What parents should consider is whether or not the chance of leaks is worth the tradeoff for impressive health and ecology features. If being green and using a disposable diaper are important to you, then the trade-off could mean occasional leaking.
This diaper did not stand out when it comes to comfort, earning a 5 of 10, which is OK but slightly below average.
The Seventh Generation diaper isn't the coziest in the group with several diapers earning a higher score. The fabric on this diaper struggled compared to the competition and just isn't as soft, though they are softer than the older brown colored version.
However, the elastic is nicer than most of the competition and very skin-friendly. The motion points and closure tabs also weren't as soft, but some of the competition is rougher on skin than this one.
This product earned an 8 of 10 for health, which is the high score for the metric and helped it earn a Top Pick for health award.
Health is really where this diaper shines making it a pull for any parent concerned about what's in the diaper and what is touching baby's skin on a daily basis. Only Bambo Nature offers the same level of attention to health. This diaper is totally chlorine free (TCF) and free of lotions and perfumes. They don't mention anything about dyes, but there are pigments you can see including a brown base to make it look natural and the cute pictures. Seventh Generation provides a full disclosure list of ingredients which we think should be the norm so parents can make informed choices.
This diaper earned a 6 of 10 for ecology. This score is two points over the average and impressive for a disposable product.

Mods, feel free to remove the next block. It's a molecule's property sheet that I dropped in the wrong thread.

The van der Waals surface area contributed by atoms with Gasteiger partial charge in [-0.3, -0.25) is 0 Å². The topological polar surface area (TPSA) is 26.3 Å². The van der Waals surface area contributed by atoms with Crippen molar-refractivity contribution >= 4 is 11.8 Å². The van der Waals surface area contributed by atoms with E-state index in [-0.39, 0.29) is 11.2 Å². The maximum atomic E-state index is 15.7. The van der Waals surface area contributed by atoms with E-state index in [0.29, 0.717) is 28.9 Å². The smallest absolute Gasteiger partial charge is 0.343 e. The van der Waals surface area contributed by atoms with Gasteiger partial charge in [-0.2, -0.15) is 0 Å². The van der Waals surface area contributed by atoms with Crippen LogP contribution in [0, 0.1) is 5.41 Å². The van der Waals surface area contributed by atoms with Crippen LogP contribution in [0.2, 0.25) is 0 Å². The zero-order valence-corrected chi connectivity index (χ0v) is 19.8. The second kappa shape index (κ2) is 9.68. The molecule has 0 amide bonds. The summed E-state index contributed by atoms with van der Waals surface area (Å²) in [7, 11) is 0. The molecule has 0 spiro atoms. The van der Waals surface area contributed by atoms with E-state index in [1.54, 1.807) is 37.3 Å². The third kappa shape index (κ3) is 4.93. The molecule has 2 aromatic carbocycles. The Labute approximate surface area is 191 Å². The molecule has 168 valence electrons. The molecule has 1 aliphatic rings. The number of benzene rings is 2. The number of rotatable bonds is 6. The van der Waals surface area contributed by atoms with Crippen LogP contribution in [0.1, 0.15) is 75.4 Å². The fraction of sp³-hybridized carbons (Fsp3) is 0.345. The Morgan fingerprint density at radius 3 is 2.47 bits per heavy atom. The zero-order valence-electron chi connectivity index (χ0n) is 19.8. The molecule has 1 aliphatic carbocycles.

These diapers are totally chlorine free (TCF), it is part of FSC and Rainforest Alliance and a certified B Company. The diapers are not biodegradable, and the packaging isn't recyclable, but they do not use plant-based plastics. Seventh Generation provides a partial disclosure of the manufacturing process and materials, and they elude to some best practices but don't come out and say exactly what they mean which is a bummer. While their transparency is better than most of the competition, we think they could still do more.
Seventh Generation earned a 7 of 10 for durability. This result is the top score for the group shared by several diapers.
During testing, we didn't see a lot of problems with durability, but some testers remark that the closure tabs didn't work as well as others and had trouble staying on. The faulty closure tabs will result in unusable diapers. Some online reviewers also had complaints about faulty tabs and leaking SAP. Some of the competition had similar complaints, so it isn't abnormal to experience these kinds of issues with disposable diapers in general and isn't a reason to discount the brand if you are considering as your diaper of choice. At the end of the day, compared to the competition, this diaper is more durable than the majority of options we tested.
— Juliet Spurrier, MD & Wendy Schmitz